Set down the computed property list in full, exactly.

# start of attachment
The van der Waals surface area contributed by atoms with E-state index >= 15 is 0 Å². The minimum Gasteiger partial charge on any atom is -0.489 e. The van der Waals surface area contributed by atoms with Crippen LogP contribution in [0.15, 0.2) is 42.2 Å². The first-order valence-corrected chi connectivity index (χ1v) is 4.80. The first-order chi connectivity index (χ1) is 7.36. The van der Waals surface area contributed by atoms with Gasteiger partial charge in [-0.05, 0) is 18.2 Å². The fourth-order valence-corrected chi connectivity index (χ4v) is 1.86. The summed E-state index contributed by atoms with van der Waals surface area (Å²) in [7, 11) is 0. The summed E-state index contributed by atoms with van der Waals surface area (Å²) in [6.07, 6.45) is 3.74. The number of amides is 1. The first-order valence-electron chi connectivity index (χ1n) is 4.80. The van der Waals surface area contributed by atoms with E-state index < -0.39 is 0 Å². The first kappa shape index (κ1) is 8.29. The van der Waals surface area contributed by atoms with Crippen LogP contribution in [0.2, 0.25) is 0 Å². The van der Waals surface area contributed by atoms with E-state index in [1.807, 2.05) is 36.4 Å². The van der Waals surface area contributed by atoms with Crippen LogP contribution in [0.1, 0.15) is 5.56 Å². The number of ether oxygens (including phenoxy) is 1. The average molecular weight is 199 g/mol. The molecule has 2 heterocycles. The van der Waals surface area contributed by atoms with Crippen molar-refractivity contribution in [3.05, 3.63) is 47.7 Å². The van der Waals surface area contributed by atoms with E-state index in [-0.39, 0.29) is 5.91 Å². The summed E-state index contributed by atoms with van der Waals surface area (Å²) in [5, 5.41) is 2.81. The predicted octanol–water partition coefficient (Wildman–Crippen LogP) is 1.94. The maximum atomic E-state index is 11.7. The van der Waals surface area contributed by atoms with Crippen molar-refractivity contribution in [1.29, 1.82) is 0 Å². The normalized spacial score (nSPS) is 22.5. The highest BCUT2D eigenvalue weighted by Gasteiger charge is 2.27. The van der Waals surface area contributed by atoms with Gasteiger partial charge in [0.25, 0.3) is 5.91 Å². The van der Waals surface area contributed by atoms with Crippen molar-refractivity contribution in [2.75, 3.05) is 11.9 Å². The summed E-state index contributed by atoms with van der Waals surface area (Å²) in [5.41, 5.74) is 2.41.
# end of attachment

The van der Waals surface area contributed by atoms with E-state index >= 15 is 0 Å². The minimum Gasteiger partial charge on any atom is -0.489 e. The van der Waals surface area contributed by atoms with Crippen LogP contribution in [0.15, 0.2) is 42.2 Å². The first-order valence-corrected chi connectivity index (χ1v) is 4.80. The first-order chi connectivity index (χ1) is 7.36. The van der Waals surface area contributed by atoms with Gasteiger partial charge in [-0.05, 0) is 18.2 Å². The fourth-order valence-corrected chi connectivity index (χ4v) is 1.86. The summed E-state index contributed by atoms with van der Waals surface area (Å²) in [7, 11) is 0. The summed E-state index contributed by atoms with van der Waals surface area (Å²) in [6.07, 6.45) is 3.74. The number of amides is 1. The first-order valence-electron chi connectivity index (χ1n) is 4.80. The van der Waals surface area contributed by atoms with E-state index < -0.39 is 0 Å². The first kappa shape index (κ1) is 8.29. The van der Waals surface area contributed by atoms with Crippen LogP contribution in [0.2, 0.25) is 0 Å². The van der Waals surface area contributed by atoms with E-state index in [1.807, 2.05) is 36.4 Å². The van der Waals surface area contributed by atoms with Crippen LogP contribution in [0.1, 0.15) is 5.56 Å². The number of ether oxygens (including phenoxy) is 1. The average molecular weight is 199 g/mol. The molecule has 2 heterocycles. The van der Waals surface area contributed by atoms with Crippen molar-refractivity contribution in [3.05, 3.63) is 47.7 Å². The van der Waals surface area contributed by atoms with E-state index in [-0.39, 0.29) is 5.91 Å². The summed E-state index contributed by atoms with van der Waals surface area (Å²) in [5, 5.41) is 2.81. The predicted octanol–water partition coefficient (Wildman–Crippen LogP) is 1.94. The maximum atomic E-state index is 11.7. The van der Waals surface area contributed by atoms with Crippen molar-refractivity contribution in [1.29, 1.82) is 0 Å². The normalized spacial score (nSPS) is 22.5. The highest BCUT2D eigenvalue weighted by Gasteiger charge is 2.27. The van der Waals surface area contributed by atoms with Gasteiger partial charge in [0.25, 0.3) is 5.91 Å². The van der Waals surface area contributed by atoms with Crippen molar-refractivity contribution in [2.75, 3.05) is 11.9 Å². The summed E-state index contributed by atoms with van der Waals surface area (Å²) in [5.41, 5.74) is 2.41.